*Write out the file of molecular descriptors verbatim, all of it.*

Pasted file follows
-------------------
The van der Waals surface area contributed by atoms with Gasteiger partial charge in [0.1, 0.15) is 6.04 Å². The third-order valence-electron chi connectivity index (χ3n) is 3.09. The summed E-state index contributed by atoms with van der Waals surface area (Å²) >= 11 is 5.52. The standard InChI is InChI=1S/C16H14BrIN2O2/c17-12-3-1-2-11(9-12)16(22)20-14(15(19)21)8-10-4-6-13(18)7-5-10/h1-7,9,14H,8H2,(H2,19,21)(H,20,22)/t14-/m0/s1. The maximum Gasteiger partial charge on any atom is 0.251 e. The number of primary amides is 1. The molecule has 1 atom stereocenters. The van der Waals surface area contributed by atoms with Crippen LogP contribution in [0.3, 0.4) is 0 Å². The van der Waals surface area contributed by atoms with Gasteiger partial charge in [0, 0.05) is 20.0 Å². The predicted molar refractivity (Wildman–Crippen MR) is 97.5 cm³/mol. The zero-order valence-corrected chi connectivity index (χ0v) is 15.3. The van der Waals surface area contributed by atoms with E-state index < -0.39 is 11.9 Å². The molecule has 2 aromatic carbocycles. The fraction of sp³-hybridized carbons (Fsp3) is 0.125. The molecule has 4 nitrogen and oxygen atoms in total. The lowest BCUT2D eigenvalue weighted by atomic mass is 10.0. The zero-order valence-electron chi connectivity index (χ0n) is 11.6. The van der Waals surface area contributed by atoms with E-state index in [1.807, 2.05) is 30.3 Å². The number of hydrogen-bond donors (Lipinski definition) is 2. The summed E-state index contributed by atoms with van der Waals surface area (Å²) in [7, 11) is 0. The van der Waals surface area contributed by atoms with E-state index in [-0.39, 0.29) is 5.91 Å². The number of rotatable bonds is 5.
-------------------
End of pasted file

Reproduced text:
The van der Waals surface area contributed by atoms with Gasteiger partial charge in [0.1, 0.15) is 6.04 Å². The third-order valence-electron chi connectivity index (χ3n) is 3.09. The summed E-state index contributed by atoms with van der Waals surface area (Å²) >= 11 is 5.52. The standard InChI is InChI=1S/C16H14BrIN2O2/c17-12-3-1-2-11(9-12)16(22)20-14(15(19)21)8-10-4-6-13(18)7-5-10/h1-7,9,14H,8H2,(H2,19,21)(H,20,22)/t14-/m0/s1. The maximum Gasteiger partial charge on any atom is 0.251 e. The number of primary amides is 1. The molecule has 1 atom stereocenters. The van der Waals surface area contributed by atoms with Crippen LogP contribution in [0.3, 0.4) is 0 Å². The van der Waals surface area contributed by atoms with Gasteiger partial charge in [0, 0.05) is 20.0 Å². The predicted molar refractivity (Wildman–Crippen MR) is 97.5 cm³/mol. The zero-order valence-corrected chi connectivity index (χ0v) is 15.3. The van der Waals surface area contributed by atoms with E-state index < -0.39 is 11.9 Å². The molecule has 2 aromatic carbocycles. The fraction of sp³-hybridized carbons (Fsp3) is 0.125. The molecule has 4 nitrogen and oxygen atoms in total. The lowest BCUT2D eigenvalue weighted by atomic mass is 10.0. The zero-order valence-electron chi connectivity index (χ0n) is 11.6. The van der Waals surface area contributed by atoms with E-state index in [1.807, 2.05) is 30.3 Å². The number of hydrogen-bond donors (Lipinski definition) is 2. The summed E-state index contributed by atoms with van der Waals surface area (Å²) in [7, 11) is 0. The van der Waals surface area contributed by atoms with E-state index in [-0.39, 0.29) is 5.91 Å². The number of rotatable bonds is 5.